Mom and dad had their hearts set on my going to college. Me, not so much. I had my heart set on buying a motorcycle and riding from Queens New York to San Francisco. Why San Francisco? There was a TV show in the 50s about two 20-something guys who lived on a houseboat there with the kid brother of one of the them. They were all very cool. That was reason enough for me to set my sights on San Francisco.
I dreamed of a year or more journey with no concept of what would follow. But I didn’t care. I was bound for the open road and unimaginable adventures. The sky was the limit. And maybe I’d finally get laid.
However, my motorcycle destiny was not going to be as clear to mom and dad. (Decipher that statement as they would hate the idea.) The word “motorcycle” barely existed in their suburban middle class Jewish lexicon. I knew right off the bat that what I was planning would be anathema to them. So I kept my dreams to myself until one day I mustered up the courage to announce my plan. It didn’t go so well.
Talk about upset. You’d think I just spit on the Pope or even a Rabbi. Mom and dad were having none of my itinerary in spite of my rational explanations of how good it would be for my character development. Safe? Of course it was. What could happen on a motorcycle to a kid who could barely control a two-wheel bicycle? But the ultimate cut was that mom and dad said they wouldn’t pay for any of it. So I’d have to pay for it? More of the drudgery-filled and/or dangerous summer jobs I’d previously had? So against my fervent wishes and desires, I decided I would undertake a college search.
At this point you may be thinking: c’mon Steve, you didn’t have dangerous jobs, you’re making that up. Well, I’ll tell you about just two of them and you decide.
They Call Me Mister Danger
During one summer break from high school I worked in the food distribution warehouse of Associate Foods, which was a major Northeast food chain in the 1950s. My Uncle Charlie was a big bub there and he got me in. One of my jobs was driving an electric flatbed cart around the warehouse picking the ordered food cartons from Costco-like metal shelves for the various Associated stores, and then depositing them at the loading dock. The cartons would then be loaded on trucks and delivered to the stores. Workers were always getting their ankles smashed by the carts and losing days and sometimes weeks of work. But that wasn’t the dangerous part.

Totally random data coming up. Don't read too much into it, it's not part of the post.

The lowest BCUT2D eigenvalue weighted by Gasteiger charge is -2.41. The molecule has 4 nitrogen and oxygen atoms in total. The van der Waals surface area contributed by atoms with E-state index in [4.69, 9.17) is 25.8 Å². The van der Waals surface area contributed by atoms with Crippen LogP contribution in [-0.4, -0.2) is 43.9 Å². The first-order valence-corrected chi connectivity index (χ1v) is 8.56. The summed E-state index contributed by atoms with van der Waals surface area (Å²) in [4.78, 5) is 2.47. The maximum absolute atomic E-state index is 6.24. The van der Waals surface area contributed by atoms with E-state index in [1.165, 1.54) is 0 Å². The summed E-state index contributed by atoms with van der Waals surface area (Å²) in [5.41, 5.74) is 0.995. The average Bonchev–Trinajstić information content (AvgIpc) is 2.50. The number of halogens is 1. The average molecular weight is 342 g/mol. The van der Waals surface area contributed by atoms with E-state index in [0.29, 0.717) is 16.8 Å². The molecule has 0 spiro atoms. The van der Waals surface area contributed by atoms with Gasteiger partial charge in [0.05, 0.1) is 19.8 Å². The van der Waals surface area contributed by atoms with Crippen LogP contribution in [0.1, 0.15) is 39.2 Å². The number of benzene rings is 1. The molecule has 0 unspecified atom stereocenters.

One day I was assigned to work with Sal unloading incoming grocery cartons from boxcars on which the goods came in on. Unloading heavy cartons from boxcars in stifling New York summertime 90 degree heat and jungle-like humid days was backbreaking work. Stronger men than me (a proverbial 97-pound weakling) went to the hospital with heat stroke. But that wasn’t the truly dangerous part.
On my first day of boxcar duty the foreman told me that Sal was a really nice guy and went on to tell me about Sal:
“Sal used to be a barber. One day he was giving a customer a shave with a straight razor when he “flipped.” He slit the guy’s throat and killed him. Turns out Sal was a World War II vet. The customer said something to Sal (nobody knows what) that caused him to suddenly have a flashback to fighting in a South Pacific island jungle. To him, the customer was suddenly a Japanese soldier. So Sal did what he was trained to do, he defended himself and killed his enemy. He was tried and sent to prison but was given leniency because of his excellent service record and good behavior. They also revoked his barber’s license. My advice is be careful what you say to Sal.”
Sure enough, Sal was sweet as pie, just “shell shocked” which was the term before PTSD came into being. Let me tell you, that was one long hot summer as I routinely got assigned to unloading boxcars with Sal. It was the summer that I learned to be a man of few words. That was fine with Sal because he clearly lived in his own world.
For another high school summer job I worked for the general contractor building Pier 40 for the Holland America Line on the Lower West Side of Manhattan along the Hudson River. My dad got me that job. One of my assignments each morning was to inspect the work done by the steelworkers the previous day to verify that they accurately reported what they did.
Unfortunately for me, they were working under the pier. So each morning I had to descend a rickety wooden ladder to the Hudson River below the pier and get into a tiny, leaky, very tippy wooden row boat and row to where they were doing the steel work. My route crossed a giant sewer pipe that literally emptied the raw sewage from all of lower Manhattan into the Hudson River below the pier. And man, was it turbulent. The slightest misstep would mean my sudden death. The horrendous vomit-inducing smells were a very secondary concern. I was in mortal fear of drowning in a river of shit.
Well dear reader, where would you put those jobs on the danger scale? Regardless of what you think, they scared the crap out of me. Now let’s carry on on with my life-changing saga.
With some suggestions from dad, I narrowed my college short list to a few. One was Syracuse University. Its main attraction for me was that’s where my folk-singing counselors Paul and Judy had gone. Maybe I could get a degree in folk songs. That wouldn’t be so bad. (If you read my “Get Rid of the Kid” story, you can learn all about Paul and Judy–but be sure to come back here so you’re not left in suspense.)